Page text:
David Bourget (Western Ontario)
David Chalmers (ANU, NYU)
Rafael De Clercq
Jack Alan Reynolds
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Cambridge [Eng.]University Press (1972)
Dr Edwards' stimulating and provocative book advances the thesis that the appropriate axiomatic basis for inductive inference is not that of probability, with its addition axiom, but rather likelihood - the concept introduced by Fisher as a measure of relative support amongst different hypotheses. Starting from the simplest considerations and assuming no more than a modest acquaintance with probability theory, the author sets out to reconstruct nothing less than a consistent theory of statistical inference in science.
|Keywords||Science Statistical methods Probabilities Mathematical statistics|
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Citations of this work BETA
Elliott Sober (2009). Absence of Evidence and Evidence of Absence: Evidential Transitivity in Connection with Fossils, Fishing, Fine-Tuning, and Firing Squads. [REVIEW] Philosophical Studies 143 (1):63 - 90.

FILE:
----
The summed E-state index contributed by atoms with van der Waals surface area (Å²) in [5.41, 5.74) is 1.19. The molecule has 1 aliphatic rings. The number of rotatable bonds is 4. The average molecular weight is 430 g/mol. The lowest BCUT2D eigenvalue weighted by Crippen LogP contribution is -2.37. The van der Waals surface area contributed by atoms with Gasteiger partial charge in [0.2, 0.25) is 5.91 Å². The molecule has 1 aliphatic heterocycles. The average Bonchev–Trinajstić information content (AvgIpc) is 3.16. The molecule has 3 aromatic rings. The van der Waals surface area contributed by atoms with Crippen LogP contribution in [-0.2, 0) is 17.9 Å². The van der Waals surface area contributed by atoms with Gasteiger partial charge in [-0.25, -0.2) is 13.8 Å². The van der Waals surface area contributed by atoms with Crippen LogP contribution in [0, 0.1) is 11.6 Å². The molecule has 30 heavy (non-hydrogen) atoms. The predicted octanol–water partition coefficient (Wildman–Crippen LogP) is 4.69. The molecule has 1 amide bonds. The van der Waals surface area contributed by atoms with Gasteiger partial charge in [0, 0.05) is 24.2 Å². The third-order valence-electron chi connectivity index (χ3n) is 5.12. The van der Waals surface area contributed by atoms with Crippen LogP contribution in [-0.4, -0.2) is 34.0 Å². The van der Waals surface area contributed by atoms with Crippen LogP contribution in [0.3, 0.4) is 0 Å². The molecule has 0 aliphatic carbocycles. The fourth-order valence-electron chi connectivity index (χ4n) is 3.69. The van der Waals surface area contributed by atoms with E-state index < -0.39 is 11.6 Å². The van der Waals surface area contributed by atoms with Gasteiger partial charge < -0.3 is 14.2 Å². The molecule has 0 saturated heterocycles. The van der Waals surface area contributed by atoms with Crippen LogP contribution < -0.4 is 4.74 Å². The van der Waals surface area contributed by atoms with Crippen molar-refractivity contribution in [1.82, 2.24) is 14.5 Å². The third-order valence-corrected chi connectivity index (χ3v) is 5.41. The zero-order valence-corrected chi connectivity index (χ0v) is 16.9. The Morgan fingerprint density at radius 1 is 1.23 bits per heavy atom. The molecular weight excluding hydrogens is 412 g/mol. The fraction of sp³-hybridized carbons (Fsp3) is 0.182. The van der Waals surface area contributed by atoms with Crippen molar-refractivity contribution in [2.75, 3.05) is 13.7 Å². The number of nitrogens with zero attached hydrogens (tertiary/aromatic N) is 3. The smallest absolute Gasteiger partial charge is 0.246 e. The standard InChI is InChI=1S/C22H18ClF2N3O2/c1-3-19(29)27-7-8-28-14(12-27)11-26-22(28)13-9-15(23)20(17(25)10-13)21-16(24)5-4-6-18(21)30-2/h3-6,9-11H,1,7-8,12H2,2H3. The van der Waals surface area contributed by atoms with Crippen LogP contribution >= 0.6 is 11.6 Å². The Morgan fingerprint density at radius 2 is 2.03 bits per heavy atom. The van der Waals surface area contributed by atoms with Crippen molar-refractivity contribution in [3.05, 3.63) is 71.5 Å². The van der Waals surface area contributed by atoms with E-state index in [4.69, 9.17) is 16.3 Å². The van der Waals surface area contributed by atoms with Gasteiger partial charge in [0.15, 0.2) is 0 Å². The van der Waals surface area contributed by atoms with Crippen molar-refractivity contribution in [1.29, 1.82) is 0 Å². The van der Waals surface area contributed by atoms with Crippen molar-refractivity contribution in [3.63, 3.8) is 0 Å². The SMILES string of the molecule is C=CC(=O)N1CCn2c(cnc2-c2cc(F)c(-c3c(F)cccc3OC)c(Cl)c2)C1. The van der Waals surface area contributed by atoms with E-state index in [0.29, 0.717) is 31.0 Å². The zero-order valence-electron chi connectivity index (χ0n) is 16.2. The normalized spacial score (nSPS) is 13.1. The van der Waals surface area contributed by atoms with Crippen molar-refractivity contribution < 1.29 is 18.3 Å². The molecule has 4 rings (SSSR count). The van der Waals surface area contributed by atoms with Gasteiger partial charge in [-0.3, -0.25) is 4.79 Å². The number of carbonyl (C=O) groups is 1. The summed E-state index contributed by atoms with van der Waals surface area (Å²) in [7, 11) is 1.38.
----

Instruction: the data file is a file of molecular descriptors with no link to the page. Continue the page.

Allan Birnbaum (1977). The Neyman-Pearson Theory as Decision Theory, and as Inference Theory; with a Criticism of the Lindley-Savage Argument for Bayesian Theory. Synthese 36 (1):19 - 49.
Daniel Steel (2007). Bayesian Confirmation Theory and the Likelihood Principle. Synthese 156 (1):53 - 77.
Elliott Sober (2011). Reichenbach's Cubical Universe and the Problem of the External World. Synthese 181 (1):3 - 21.
J. Brian Pitts (2013). Irrelevant Conjunction and the Ratio Measure or Historical Skepticism. Synthese 190 (12):2117-2139.
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